Sources on Irish Citizen Army

join_armyThis is reblogged from Micheal at Laochra Uladh (see blogroll), an excellent blog dealing mainly with the Border Campaign (Operation Harvest) of 1956-62; I’ve left his American-English spellings as in the original, except that I spelt RoH out in full, so used the English-English for Honour.  I’ve slightly changed the order of items from the original and also stuck in an illustration.  I’ve also written a little bit about the ICA, albeit within chapters about wider events, which you can find here and here.  Lastly, Mick mentions that Brian Hanley’s article in Saothar on the ICA after 1916 is hard to find – I have a pdf of the Brian H article, which I can send to anyone if you drop me a line:

There’s no doubt that the Irish Citizen Army is one of the landmark organizations of modern Irish history. In honor of Labor Day here in America and the 100th anniversary of the Lockout, I’ve compiled some of the best links and online resources on them:

Very good introductory history:

James Connolly’s explanation of why they formed:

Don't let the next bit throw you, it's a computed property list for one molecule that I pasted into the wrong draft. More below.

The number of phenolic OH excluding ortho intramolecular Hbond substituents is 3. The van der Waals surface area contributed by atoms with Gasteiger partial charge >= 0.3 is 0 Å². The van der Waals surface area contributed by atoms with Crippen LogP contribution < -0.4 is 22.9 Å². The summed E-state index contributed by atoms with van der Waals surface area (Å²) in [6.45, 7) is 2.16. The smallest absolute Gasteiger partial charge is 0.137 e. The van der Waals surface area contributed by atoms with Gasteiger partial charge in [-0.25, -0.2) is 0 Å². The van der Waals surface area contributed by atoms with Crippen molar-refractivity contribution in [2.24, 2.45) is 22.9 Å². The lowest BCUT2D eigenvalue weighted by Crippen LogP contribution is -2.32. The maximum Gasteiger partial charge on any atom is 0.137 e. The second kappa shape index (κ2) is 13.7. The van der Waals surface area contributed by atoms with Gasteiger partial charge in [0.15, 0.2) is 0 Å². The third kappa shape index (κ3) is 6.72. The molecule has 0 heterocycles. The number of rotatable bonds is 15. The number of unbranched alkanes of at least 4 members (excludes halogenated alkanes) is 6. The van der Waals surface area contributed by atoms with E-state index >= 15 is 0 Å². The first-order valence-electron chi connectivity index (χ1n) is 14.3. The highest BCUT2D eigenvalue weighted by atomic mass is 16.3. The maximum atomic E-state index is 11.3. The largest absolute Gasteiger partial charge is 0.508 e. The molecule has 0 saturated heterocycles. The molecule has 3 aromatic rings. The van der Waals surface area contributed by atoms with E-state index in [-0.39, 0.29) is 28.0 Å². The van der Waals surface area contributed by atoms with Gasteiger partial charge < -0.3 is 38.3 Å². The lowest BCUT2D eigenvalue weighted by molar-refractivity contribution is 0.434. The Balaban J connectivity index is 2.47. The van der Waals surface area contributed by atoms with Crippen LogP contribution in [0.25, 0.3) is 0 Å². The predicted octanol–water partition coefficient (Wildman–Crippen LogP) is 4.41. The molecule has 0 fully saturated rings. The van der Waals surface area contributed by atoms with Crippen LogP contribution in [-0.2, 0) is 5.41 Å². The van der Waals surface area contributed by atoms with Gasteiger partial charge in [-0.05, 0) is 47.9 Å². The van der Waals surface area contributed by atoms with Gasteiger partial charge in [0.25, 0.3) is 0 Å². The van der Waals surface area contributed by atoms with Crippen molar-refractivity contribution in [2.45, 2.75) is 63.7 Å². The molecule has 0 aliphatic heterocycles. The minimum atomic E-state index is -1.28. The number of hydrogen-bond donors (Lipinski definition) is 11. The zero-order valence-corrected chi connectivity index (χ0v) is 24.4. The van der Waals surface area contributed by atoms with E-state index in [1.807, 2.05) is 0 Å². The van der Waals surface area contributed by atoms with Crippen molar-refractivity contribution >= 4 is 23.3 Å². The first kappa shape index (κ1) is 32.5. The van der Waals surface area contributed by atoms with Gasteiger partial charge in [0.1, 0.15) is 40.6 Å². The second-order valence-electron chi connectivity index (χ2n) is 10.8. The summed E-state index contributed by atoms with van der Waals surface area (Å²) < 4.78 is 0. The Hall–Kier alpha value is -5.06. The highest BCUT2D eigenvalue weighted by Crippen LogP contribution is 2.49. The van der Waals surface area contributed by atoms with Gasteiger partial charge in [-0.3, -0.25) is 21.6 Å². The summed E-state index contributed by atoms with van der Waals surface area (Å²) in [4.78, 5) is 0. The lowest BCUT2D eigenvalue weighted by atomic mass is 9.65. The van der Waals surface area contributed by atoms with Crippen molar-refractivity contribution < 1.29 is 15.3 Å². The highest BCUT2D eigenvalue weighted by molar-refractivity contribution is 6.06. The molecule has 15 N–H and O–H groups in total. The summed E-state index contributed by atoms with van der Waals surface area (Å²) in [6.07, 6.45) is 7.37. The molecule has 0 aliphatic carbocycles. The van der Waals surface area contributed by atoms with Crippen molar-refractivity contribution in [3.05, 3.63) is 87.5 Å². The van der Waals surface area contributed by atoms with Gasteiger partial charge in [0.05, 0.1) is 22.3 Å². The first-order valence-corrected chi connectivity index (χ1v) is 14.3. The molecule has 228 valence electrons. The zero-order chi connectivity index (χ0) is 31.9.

Worth including is this instructional pamphlet Connolly addressed to the Citizens’ Army on revolutionary warfare:

Recruiting poster and uniforms:

Their Roll of Honour:

Sean O’Casey’s Memoir:

Memoirs by volunteers:

Frank Robbins (later published as Under the Starry Plough):

Matthew Connolly (brother of Sean, KIA):

James O’Shea:

Willie Oman:

Maeve Cavanagh:

Rosie Hackett:

After 1916

On their little known existence from 1916-1930s. Brian Hanley wrote an excellent article on the subject (for Saothar in 2003), but it’s hard to find. Luckily SIPTU has a summary here:

AOH Hibernian Rifles

An article on their unlikely and today uncredited allies in the AOH’s Hibernian Rifles:

Posted on October 1, 2013, in 1913 lockout, Border Campaign/Operation Harvest, British state repression (general), Civil War period, Constance Markievicz, Free State in 1920s, General revolutionary history, Historiography and historical texts, Irish Citizen Army, James Connolly, Jim Larkin, Political education and theory, Social conditions, The road to the Easter Rising, Trade unions, War for Independence period, Women in republican history. Bookmark the permalink. 1 Comment.

  1. Thanks for the re-post Phil!

    RM Fox’s history is on my list but in the meantime these made good reading.

    Can’t help but speculate how they’d be useful today….

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